BBC Radio 3, 12 May 2013
Written when Brecht was only twenty-three
years old, Jungle of Cities (Im Dickicht der Stadte) is set in Chicago in the years immediately prior to
and during World War One. The framework is an ingenious one: George Garga (Paul Ritter) and Shlink (Nicholas Woodeson)
are locked in a ten-round boxing match. Garga is a book clerk and Shlink is a lumber merchant.
The ensuing action witnesses the two of them vying with one another for power, both mental
as well as physical. The plot is a familiar one; what actually sustains the attention is the language (in Anselm
Hollo's translation) - at once vivid yet poetic, full of haunting rhythms and harsh-sounding consonants. Brecht builds
up a portrait of an industrial city in which individuals don't matter; power and influence take precedence over everything. Some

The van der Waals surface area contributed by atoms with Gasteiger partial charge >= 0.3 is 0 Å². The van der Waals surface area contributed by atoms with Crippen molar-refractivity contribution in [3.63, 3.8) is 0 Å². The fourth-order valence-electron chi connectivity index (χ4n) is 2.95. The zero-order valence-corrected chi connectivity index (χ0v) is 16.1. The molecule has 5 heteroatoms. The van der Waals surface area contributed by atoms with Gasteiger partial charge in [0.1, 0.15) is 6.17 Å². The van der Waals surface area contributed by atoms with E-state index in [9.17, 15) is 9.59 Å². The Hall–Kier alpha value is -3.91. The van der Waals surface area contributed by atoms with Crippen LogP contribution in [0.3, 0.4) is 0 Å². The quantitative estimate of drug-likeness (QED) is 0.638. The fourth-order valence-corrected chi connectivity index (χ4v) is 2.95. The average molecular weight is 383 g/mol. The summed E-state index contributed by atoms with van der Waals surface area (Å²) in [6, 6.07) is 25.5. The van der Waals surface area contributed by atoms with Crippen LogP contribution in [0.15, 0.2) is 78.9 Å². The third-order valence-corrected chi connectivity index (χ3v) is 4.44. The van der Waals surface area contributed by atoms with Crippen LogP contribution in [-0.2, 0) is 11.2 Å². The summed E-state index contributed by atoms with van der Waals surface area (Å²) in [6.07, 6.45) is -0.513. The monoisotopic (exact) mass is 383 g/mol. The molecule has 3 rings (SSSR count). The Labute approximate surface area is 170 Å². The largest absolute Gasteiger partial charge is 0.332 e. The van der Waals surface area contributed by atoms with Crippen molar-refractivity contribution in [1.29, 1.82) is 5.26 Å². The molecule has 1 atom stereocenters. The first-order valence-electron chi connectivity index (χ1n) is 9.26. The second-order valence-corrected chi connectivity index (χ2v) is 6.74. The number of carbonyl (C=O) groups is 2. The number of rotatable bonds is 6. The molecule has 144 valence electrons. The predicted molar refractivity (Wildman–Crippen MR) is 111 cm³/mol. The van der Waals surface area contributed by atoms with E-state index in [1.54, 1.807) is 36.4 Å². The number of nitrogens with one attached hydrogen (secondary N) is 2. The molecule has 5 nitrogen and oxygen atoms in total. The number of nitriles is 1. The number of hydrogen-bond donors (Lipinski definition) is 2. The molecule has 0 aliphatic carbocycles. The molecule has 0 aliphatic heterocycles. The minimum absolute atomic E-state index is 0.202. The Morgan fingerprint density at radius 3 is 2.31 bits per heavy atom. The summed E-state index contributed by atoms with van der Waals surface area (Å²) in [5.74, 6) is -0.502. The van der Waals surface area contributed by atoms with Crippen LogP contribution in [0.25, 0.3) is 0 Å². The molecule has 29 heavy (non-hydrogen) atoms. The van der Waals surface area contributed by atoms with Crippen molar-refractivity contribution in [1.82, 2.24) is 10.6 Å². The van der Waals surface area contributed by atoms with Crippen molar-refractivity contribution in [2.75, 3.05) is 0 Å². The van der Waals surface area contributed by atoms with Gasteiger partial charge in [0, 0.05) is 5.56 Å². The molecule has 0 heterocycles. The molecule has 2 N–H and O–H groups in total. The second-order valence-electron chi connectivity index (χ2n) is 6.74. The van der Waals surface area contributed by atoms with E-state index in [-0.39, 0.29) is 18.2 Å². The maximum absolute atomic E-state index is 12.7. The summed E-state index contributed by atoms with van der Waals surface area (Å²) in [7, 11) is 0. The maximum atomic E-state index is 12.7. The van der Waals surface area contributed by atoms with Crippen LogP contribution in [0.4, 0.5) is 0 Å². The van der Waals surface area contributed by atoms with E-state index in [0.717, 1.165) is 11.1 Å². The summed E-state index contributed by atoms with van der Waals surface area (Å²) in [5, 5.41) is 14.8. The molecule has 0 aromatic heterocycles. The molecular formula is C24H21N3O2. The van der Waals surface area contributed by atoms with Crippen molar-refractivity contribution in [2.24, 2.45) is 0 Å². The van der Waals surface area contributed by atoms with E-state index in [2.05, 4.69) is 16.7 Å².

of the attitudes - especially concerning race and gender - are outdated now, but the ideology remains as significant
today as it was over eighty years ago.
At the play's
premiere in Munich in May 1923, the performance was interrupted by Hitler's supporters shouting, whistling and throwing
stink-bombs at the actors. Such scandals became part and parcel of Brecht's better-known plays. Jonquil Panting's
revival came across as something of a period-piece, an evocation of a long-forgotten world, but the politics shone through